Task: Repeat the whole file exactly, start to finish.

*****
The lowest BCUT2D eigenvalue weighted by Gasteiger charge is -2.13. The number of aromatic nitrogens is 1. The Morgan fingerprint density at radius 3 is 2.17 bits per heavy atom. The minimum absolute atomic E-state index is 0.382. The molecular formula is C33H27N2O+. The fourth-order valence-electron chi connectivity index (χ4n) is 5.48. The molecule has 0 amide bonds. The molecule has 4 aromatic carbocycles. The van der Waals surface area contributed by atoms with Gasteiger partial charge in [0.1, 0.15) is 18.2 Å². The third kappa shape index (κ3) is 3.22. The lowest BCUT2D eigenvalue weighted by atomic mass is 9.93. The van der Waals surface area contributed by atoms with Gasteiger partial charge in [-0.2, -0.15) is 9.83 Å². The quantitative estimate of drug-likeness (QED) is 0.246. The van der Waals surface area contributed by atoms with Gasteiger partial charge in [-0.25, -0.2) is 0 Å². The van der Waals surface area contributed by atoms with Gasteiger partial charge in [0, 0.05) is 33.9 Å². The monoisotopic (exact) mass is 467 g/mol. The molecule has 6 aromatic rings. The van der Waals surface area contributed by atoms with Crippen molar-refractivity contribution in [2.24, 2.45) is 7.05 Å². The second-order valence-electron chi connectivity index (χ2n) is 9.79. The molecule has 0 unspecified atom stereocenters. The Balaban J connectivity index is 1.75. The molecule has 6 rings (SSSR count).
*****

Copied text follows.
The lowest BCUT2D eigenvalue weighted by Gasteiger charge is -2.13. The number of aromatic nitrogens is 1. The Morgan fingerprint density at radius 3 is 2.17 bits per heavy atom. The minimum absolute atomic E-state index is 0.382. The molecular formula is C33H27N2O+. The fourth-order valence-electron chi connectivity index (χ4n) is 5.48. The molecule has 0 amide bonds. The molecule has 4 aromatic carbocycles. The van der Waals surface area contributed by atoms with Gasteiger partial charge in [0.1, 0.15) is 18.2 Å². The third kappa shape index (κ3) is 3.22. The lowest BCUT2D eigenvalue weighted by atomic mass is 9.93. The van der Waals surface area contributed by atoms with Gasteiger partial charge in [-0.2, -0.15) is 9.83 Å². The quantitative estimate of drug-likeness (QED) is 0.246. The van der Waals surface area contributed by atoms with Gasteiger partial charge in [-0.25, -0.2) is 0 Å². The van der Waals surface area contributed by atoms with Gasteiger partial charge in [0, 0.05) is 33.9 Å². The monoisotopic (exact) mass is 467 g/mol. The molecule has 6 aromatic rings. The van der Waals surface area contributed by atoms with Crippen molar-refractivity contribution in [2.24, 2.45) is 7.05 Å². The second-order valence-electron chi connectivity index (χ2n) is 9.79. The molecule has 0 unspecified atom stereocenters. The Balaban J connectivity index is 1.75. The molecule has 6 rings (SSSR count).